Bauhaus-Universität Weimar

Titel:
A history of caricature and grotesque in literature and art
Person:
Wright, Thomas Fairholt, Frederick William
Persistente ID:
urn:nbn:de:gbv:wim2-g-1429385
PURL:
https://digitalesammlungen.uni-weimar.de/viewer/resolver?urn=urn:nbn:de:gbv:wim2-g-1430396
2'12 
Literature 
and 
Airt. 
45 
 
told its mother, that the infant which had originated in fnow, had melted 
away under a hotter fun. Some of thefe {tories originated in the 
different collections of fables, which were part of the favourite literature 
of the later Roman period. Another is rather a ridiculous Itory of an 
afs belonging to two filters in a nunnery, which was devoured by a 
Wolff? It is curious how foon the mediaeval clergy began to imitate 
their pagan predeceffors in parodying religious fubjects and forms, of 
which we have one or two very curious examples. Vifits to purgatory, 
hell, and paradife, in body or fpirit, were greatly in faihion during the 
earlier part of the middle ages, and afforded extremely good material 
for fatire. In a metrical Latin ftory, preferved in a manufcript of the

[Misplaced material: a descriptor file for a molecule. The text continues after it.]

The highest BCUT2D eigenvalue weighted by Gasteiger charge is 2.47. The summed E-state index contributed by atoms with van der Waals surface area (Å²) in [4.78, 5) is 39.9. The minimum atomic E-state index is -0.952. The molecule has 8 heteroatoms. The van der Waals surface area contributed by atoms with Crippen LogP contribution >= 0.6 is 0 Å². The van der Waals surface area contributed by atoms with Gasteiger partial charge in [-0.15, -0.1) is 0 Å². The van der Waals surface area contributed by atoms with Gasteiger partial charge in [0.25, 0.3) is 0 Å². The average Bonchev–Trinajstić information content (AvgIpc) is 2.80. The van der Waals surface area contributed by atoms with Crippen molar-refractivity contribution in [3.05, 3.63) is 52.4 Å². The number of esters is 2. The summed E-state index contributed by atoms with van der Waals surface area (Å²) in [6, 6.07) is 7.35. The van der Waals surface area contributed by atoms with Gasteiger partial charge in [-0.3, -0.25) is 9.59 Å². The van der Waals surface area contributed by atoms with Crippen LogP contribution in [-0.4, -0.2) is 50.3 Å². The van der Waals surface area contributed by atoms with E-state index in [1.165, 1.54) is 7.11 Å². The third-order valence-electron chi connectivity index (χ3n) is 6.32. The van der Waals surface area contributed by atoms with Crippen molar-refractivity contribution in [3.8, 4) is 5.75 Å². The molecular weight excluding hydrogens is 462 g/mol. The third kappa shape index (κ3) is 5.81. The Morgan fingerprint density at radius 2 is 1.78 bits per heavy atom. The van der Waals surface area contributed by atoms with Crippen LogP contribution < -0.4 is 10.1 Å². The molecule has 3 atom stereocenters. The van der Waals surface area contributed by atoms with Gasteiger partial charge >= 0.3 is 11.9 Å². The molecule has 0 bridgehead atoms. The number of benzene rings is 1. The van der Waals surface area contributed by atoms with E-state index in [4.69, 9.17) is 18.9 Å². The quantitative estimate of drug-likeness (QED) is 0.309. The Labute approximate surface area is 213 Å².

eleventh century, we are told how a "prophet," or vifionary, went to 
Heriger, archbifhop of Nfayence from 912 to 926, and told him that 
he had been carried in a vifion to the regions below, and defcribed them 
as a place furrounded by thick Woods. It was the Teutonic notion of 
hell, and indeed of all fettlements of peoples; and Heriger replied 
with a fneer that he would fend his herdfmen there with his lean fwine 
to fatten them. Each "mark," or land of a family or clan, in the 
early" Teutonic fettlements, was furrounded by woodland, which was 
common to all members of the clan for fattening their fwine and 
hunting. The falfe dreamer added, that he was afterwards carried to 
heaven, where he faw Chrift fitting at the table and eating. John the 
Baptifi; was butler, and ferved excellent wine round to the faints, who 
were the Lord's guefts. St. Peter was the chief cook. After fome 
remarks on the appointments to thefe two offices, archbiihop Heriger 
aiked the informant how he was received in the heavenly hall, where he 
fat, and what he eat. He replied that he fat in a corner, and frole from 
the cooks a piece of liver, which he eat, and then departed. Inftead of 
rewarding him for his information, Heriger took him Q11 his Own confefiion 
L 
"1 This, and the metrical story next referred to, were printed in the "Altdcutsche 
Bleitter," edited by Moriz Haupt and Heinrich Hoffmann vol. i. pp. 390 39; to 
whom I communicated them from a manuscript in the,University Liibrari at 
Cambridge. Y
        

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